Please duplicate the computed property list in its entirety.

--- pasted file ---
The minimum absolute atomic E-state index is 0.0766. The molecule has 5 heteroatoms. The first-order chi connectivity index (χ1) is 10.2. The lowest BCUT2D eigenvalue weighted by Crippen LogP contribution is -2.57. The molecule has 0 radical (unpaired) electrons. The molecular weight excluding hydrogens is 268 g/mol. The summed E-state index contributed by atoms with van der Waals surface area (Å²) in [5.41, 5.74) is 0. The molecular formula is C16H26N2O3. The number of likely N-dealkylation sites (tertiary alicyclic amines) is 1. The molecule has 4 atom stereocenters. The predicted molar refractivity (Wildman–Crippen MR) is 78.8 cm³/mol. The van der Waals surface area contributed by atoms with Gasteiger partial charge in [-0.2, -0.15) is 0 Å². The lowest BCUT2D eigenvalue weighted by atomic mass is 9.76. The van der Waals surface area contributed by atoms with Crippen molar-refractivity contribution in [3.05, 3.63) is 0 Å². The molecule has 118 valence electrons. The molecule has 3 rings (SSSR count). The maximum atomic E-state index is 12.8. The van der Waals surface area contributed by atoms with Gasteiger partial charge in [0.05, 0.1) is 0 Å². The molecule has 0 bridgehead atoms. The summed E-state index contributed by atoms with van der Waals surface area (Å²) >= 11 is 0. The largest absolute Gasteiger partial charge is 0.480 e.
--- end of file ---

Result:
The minimum absolute atomic E-state index is 0.0766. The molecule has 5 heteroatoms. The first-order chi connectivity index (χ1) is 10.2. The lowest BCUT2D eigenvalue weighted by Crippen LogP contribution is -2.57. The molecule has 0 radical (unpaired) electrons. The molecular weight excluding hydrogens is 268 g/mol. The summed E-state index contributed by atoms with van der Waals surface area (Å²) in [5.41, 5.74) is 0. The molecular formula is C16H26N2O3. The number of likely N-dealkylation sites (tertiary alicyclic amines) is 1. The molecule has 4 atom stereocenters. The predicted molar refractivity (Wildman–Crippen MR) is 78.8 cm³/mol. The van der Waals surface area contributed by atoms with Gasteiger partial charge in [-0.2, -0.15) is 0 Å². The lowest BCUT2D eigenvalue weighted by atomic mass is 9.76. The van der Waals surface area contributed by atoms with Crippen molar-refractivity contribution in [3.05, 3.63) is 0 Å². The molecule has 118 valence electrons. The molecule has 3 rings (SSSR count). The maximum atomic E-state index is 12.8. The van der Waals surface area contributed by atoms with Gasteiger partial charge in [0.05, 0.1) is 0 Å². The molecule has 0 bridgehead atoms. The summed E-state index contributed by atoms with van der Waals surface area (Å²) >= 11 is 0. The largest absolute Gasteiger partial charge is 0.480 e.